Here are the most striking images of the year, from New Scientist's Picture of the Day series. They include Martian landscapes, tiny monkeys, weird lightning, panda impersonators, and Yoda's long lost cousin.
This post originally appeared at New Scientist.
Meet the world's smallest monkey
This is not a gremlin – it is the world's smallest monkey, the pygmy marmoset (Callithrix pygmaea).
With an adult body length of only 14 to 16 centimetres, and weighing as little as 120 grams, the endangered pygmy marmoset is one of the smallest primates discovered. They are normally found in the rainforest canopies of South America, but this chap was confiscated in August after being found by police inside the clothes of a Peruvian citizen.
It was sent to recover at a primate rescue and rehabilitation centre near Santiago, Chile.
(Image: Ivan Alvarado/Reuters)
This may look like a close-up of a hairy chin, but it's actually the surface of Mars. The black stubble-like structures are avalanches of sand and red dust triggered by the sublimation of carbon dioxide from a solid to a gas at the beginning of the Martian summer.
The image was taken by the High Resolution Imaging Science Experiment (HiRISE) camera aboard the Mars Reconnaissance Orbiter back in January.
(Image: NASA/JPL/University of Arizona)
The object P/2010 A2 has a long dust trail like a comet. But this Hubble Space Telescope image, released in February, showed a strange X-shaped feature unlike the smooth dust streams found around normal comets, bolstering the idea that P/2010 A2 is the detritus of a collision between two asteroids.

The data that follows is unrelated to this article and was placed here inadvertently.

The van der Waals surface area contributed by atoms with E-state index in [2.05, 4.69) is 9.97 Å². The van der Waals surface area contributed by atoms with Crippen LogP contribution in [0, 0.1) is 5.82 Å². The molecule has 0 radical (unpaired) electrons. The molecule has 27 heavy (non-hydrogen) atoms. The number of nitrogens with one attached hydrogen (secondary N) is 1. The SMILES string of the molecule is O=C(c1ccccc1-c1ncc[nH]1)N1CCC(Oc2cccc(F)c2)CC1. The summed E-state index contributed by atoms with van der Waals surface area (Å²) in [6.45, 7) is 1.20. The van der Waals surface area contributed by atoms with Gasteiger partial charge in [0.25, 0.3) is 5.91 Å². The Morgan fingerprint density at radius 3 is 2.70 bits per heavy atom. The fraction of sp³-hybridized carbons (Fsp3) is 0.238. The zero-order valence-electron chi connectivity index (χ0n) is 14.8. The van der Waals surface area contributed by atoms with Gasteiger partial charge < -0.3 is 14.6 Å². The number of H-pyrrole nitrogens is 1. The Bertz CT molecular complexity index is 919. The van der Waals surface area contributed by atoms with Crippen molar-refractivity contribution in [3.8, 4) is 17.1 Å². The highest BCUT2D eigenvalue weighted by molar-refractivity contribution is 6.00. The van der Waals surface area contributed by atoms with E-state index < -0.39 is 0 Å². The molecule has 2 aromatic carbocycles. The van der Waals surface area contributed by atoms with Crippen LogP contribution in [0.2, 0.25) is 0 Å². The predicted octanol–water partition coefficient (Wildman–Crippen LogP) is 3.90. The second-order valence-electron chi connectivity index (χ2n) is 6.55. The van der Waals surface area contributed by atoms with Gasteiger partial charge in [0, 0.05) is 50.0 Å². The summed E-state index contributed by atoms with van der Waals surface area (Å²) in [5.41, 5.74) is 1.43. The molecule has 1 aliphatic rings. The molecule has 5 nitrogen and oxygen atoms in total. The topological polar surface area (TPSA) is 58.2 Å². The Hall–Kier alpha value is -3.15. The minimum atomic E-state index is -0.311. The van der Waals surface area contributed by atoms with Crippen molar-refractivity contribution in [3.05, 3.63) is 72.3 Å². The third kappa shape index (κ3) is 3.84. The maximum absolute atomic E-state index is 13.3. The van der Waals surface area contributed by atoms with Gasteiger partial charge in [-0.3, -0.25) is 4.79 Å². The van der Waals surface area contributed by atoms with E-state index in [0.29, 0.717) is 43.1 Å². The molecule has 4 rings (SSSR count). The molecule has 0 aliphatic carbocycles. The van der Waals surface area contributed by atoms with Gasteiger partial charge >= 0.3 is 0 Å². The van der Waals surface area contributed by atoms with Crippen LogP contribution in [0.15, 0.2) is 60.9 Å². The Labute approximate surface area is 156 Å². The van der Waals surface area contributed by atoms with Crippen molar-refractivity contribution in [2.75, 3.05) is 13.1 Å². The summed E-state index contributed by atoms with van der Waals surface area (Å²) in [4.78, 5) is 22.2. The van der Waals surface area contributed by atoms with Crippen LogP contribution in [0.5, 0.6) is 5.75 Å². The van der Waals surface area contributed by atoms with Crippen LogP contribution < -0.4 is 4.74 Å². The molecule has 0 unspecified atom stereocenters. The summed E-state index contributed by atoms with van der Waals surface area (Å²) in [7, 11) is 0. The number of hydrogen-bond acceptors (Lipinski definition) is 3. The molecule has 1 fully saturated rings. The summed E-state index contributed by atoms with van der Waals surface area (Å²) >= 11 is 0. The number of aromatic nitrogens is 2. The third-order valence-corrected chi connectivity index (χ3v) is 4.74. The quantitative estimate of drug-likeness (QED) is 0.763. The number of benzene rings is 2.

(Image: NASA/ESA/D. Jewitt/UCLA)
Pacman caught munching Mimas
In March Pacman was spotted on the surface of one of the solar system's most striking moons.
Saturn's moon Mimas had previously been compared to the Death Star because of a large scar on its surface called the Herschel crater. NASA's Cassini probe created the best temperature map yet of the moon, using data collected during a fly-by in February. It revealed a pattern that resembled Pacman eating a dot centred on the distinctive crater.
It's unclear what caused the pattern. "We suspect the temperatures are revealing differences in texture on the surface," according to John Spencer at the Southwest Research Institute in Boulder, Colorado.
Lightning has long been associated with volcanic eruptions, as seen in this spectacular photo taken in February of the Eyjafjallajökull volcano in Iceland, which was major news in the early part of the year. The volcano spewed ash into the atmosphere, causing air travel chaos.